Out of all the particle types in the world, latex particles are perhaps one of the most interesting. Latexes are used in a variety of chemical products, such as adhesives and other industrial goods. They are polymerics found naturally occurring in plants, such as in the rubber tree. Despite advancements, it is very difficult imitate natural latex. Chemically, latex is defined as a polymer that is present in a liquid as individual particles. In general, one of the most important aspects for consideration with latex is the size of latex particles. This may seem superfluous, but it is extremely fundamental in designing specific products.
Controlling the size of a latex particle can control its functions, uses and effectiveness. The size of a latex particle also determines how it is prepared, handled and applied in the natural world. Particle size for latex is typically more difficult to determine because it requires the measurement of individual particle size as well as particle distribution. There are many reasons for the need to analyze latex particle size: the size and distribution of latex particles in adhesives, for example, affect the effectiveness of the adhesive. Molecularly, the strength of adhesives is directly affected by the size of the latex particles involved. Latex particles are also used in mechanics and chemical research. They are also used in certain instruments or diagnostic methods. Before any latex product can be used, though, the general size of the particle and its characteristics must be effectively determined, since the sizes of latex particles can vary widely. Their diameters range from .03 to 220 microns.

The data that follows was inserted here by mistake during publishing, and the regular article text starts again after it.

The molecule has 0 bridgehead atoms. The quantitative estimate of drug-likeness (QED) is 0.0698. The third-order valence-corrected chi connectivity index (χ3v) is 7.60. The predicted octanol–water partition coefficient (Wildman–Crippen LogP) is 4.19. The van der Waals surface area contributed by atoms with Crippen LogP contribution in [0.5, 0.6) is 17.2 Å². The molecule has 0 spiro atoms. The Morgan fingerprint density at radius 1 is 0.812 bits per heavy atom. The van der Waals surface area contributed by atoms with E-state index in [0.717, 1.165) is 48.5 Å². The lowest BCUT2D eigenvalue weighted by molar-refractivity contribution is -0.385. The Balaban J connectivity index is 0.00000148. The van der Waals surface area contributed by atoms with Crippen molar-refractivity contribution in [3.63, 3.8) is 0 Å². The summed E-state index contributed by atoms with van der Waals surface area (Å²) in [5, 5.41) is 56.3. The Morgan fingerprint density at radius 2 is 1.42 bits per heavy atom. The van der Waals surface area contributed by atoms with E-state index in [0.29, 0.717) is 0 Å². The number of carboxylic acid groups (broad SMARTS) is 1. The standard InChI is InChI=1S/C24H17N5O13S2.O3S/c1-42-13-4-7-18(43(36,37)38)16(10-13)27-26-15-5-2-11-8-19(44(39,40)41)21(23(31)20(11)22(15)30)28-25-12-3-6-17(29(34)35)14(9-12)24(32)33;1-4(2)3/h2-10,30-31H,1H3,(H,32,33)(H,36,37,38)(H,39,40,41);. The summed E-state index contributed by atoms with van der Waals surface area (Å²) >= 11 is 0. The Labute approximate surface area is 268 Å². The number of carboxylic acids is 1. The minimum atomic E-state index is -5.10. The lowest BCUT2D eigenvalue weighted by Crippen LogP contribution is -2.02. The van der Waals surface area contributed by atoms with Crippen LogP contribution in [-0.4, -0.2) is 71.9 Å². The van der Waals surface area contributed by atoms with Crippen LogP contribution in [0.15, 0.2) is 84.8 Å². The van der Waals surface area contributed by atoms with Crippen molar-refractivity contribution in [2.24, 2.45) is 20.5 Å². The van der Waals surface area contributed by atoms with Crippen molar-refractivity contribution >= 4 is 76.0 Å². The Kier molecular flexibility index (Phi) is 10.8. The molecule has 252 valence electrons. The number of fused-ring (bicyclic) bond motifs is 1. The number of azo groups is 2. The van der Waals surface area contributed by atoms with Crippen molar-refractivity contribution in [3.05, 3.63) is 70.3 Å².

There are various ways to analyze the particle size of latex. The newest is the Delsa Nano Zeta Potential and Submicron Particle Size Analyzer. Using photon correlation spectroscopy, it measures the size of a particle by evaluating light scattered by the particles. It essentially uses the movements of particles to help determine size. A more commonly used method, however, is the dynamic light-scattering method, which in a similar way to measure particle size distribution.
Other methods towards analyzing the size of latex particles include TEM, or transmission electron microscopy, along with image analysis. The measurements acquired through this method turn out to be the inverse of the actual particle size. This method of analysis is used by sending an electron beam through the latex particles and forming an image. The image results from the interaction of electrons and other particles. Analyzing latex particles is a delicate matter that requires intense focus, but benefits those seeking to use latex for many purposes.